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April 1992

The case of the misdirected procedures. (Auditing)

by Rouse, Robert W.

    Abstract- The case of an aggressive franchisor that ended up in bankruptcy is examined. In this particular case, it was discovered that the franchisor had followed questionable revenue recognition procedures. The auditors were subsequently sued for the failure to detect the franchisor's overstatement of income from the sale of stores to franchisees. In their defense, the auditors claimed they had adhered to generally accepted auditing standards and presented evidence to support their claim. An analysis of the case suggests that while the auditors were technically right in claiming nonliability for the failure to detect the overstatement of income, they could have followed several procedures which would have alerted them earlier of the possibility of fraud. These steps should have included the review of cash receipts and credit evaluations.

The gross profit from sales of merchandise was much smaller than the gross profit generated from sales of stores, and a concentrated effort was made to increase the number of franchises sold. The recognition of revenue from the sale of a store was contingent upon the performance of most of the company's obligations--such as providing in-store displays, conducting sales promotions, and training employees. These responsibilities could be performed in a very short time. The payment of the franchise fee usually involved a series of payments over an extended number of years. Upon receipt of a fraction of the sales price, as little as 10%, in cash and the performance of the above services, the entire revenue was accrued. Such accounting appeared to satisfy GAAP.

The aggressiveness of Smith was noted by the continuing auditors--MNO, CPAs--who "red flagged" revenue recognition as a critical audit-risk area, but without any significant modification of audit approach or procedures. Over the years, audits were completed, and unqualified opinions were given. A shake-up occurred in the top management of ABC, and Sam Smith left. The remaining management contracted with MNO to perform an agreed-upon procedures engagement, not an audit, to determine if the conditions for the recognition of revenue were in fact being met.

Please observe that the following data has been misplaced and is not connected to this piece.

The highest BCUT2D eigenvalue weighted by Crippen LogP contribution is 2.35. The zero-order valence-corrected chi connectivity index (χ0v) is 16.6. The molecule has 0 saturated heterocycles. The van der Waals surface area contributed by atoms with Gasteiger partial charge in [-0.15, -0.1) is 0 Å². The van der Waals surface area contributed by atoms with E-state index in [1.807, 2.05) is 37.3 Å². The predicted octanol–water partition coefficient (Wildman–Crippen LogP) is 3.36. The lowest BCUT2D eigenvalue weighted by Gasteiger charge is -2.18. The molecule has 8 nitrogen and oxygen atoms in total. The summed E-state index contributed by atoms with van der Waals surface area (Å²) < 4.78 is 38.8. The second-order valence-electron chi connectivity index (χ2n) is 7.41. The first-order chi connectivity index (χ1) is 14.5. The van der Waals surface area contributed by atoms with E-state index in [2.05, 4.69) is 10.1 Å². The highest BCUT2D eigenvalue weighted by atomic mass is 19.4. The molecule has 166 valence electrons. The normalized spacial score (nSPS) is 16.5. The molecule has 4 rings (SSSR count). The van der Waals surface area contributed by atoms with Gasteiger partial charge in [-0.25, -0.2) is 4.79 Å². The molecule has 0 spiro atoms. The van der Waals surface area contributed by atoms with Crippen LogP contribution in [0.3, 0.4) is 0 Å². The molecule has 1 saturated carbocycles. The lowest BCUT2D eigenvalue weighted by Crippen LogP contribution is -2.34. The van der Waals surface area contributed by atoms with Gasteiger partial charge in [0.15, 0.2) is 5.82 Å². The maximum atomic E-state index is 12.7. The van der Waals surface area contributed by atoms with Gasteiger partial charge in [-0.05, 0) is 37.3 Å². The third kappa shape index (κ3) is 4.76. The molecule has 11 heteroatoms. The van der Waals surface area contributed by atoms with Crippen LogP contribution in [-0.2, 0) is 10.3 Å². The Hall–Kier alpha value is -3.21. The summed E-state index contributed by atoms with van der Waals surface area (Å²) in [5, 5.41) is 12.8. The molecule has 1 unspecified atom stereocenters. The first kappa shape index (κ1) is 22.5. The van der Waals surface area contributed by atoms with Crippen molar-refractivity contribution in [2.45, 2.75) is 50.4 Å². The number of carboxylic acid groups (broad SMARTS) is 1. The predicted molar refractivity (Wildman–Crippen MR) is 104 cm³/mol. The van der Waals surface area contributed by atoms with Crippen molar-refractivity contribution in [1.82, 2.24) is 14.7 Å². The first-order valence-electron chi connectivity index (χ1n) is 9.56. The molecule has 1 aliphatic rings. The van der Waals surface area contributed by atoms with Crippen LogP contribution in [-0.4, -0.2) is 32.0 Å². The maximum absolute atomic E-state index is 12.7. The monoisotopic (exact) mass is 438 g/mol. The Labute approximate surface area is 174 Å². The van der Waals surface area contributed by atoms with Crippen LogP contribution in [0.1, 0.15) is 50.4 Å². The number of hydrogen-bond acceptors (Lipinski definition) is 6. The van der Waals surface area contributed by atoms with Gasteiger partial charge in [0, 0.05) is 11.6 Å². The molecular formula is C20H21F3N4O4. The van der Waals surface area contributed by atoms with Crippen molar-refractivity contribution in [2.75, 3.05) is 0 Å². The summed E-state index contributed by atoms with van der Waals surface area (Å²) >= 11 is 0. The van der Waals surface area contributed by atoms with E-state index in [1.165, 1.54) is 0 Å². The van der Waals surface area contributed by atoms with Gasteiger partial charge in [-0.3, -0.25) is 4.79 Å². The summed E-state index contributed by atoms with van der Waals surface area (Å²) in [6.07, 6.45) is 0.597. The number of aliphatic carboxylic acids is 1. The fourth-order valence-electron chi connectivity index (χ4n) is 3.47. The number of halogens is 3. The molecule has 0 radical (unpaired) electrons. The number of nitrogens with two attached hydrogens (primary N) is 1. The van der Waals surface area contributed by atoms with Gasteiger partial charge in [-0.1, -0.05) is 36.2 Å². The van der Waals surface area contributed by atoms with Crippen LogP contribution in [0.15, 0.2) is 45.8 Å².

MNO, before completing the engagement, found differences that existed as of the date of the fiscal years audited and withdrew from the engagement, citing misinformation provided by the client. ABC declared bankruptcy and was sued by the stockholders for fraud. Revenue recognition from the sale of stores was alleged to have been materially overstated. MNO, CPAs, were sued for improper conduct for the failure to detect the overstatement in light of the identification of revenue recognition as an area of critical risk.

MNO responded that the fraud, if any, was perpetuated by Sam Smith, and was well hidden from the auditors. The recognition of revenue hinged upon the collectibility of the sale of the stores. In reality, many of the "sales" involved the creation of receivables, none of which had been collected--including the 10% initial payment essential for the accrual of the entire revenue. In some sales a cash payment resulting from a purchase of merchandise by a franchisee was counted as a receipt of cash sufficient to accrue the entire revenue from the sale. In other cases, Sam Smith had used a company line of credit to obtain cash to loan to franchises to use as the initial payment, and ABC accrued the revenue. In other cases, Sam merely forgave the initial payment. Other sales which were recorded as of the end of the year should have been booked in the subsequent period because few, in any, of the obligations had been met.